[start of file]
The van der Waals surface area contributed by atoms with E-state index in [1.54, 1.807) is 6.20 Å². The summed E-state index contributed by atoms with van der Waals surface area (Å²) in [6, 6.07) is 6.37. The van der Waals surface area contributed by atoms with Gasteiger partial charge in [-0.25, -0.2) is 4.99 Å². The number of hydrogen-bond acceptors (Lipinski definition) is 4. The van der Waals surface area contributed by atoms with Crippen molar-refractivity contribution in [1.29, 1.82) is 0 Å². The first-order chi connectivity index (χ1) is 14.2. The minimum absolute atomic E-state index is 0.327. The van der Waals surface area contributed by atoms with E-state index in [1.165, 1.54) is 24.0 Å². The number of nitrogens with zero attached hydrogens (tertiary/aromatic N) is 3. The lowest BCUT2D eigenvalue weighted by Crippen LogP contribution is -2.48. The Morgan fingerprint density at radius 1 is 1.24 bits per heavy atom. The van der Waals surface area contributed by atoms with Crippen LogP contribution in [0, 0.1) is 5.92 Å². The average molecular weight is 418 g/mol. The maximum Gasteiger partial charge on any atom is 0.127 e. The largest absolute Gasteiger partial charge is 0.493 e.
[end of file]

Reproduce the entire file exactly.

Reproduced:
The van der Waals surface area contributed by atoms with E-state index in [1.54, 1.807) is 6.20 Å². The summed E-state index contributed by atoms with van der Waals surface area (Å²) in [6, 6.07) is 6.37. The van der Waals surface area contributed by atoms with Gasteiger partial charge in [-0.25, -0.2) is 4.99 Å². The number of hydrogen-bond acceptors (Lipinski definition) is 4. The van der Waals surface area contributed by atoms with Crippen molar-refractivity contribution in [1.29, 1.82) is 0 Å². The first-order chi connectivity index (χ1) is 14.2. The minimum absolute atomic E-state index is 0.327. The van der Waals surface area contributed by atoms with E-state index in [1.165, 1.54) is 24.0 Å². The number of nitrogens with zero attached hydrogens (tertiary/aromatic N) is 3. The lowest BCUT2D eigenvalue weighted by Crippen LogP contribution is -2.48. The Morgan fingerprint density at radius 1 is 1.24 bits per heavy atom. The van der Waals surface area contributed by atoms with Crippen LogP contribution in [0, 0.1) is 5.92 Å². The average molecular weight is 418 g/mol. The maximum Gasteiger partial charge on any atom is 0.127 e. The largest absolute Gasteiger partial charge is 0.493 e.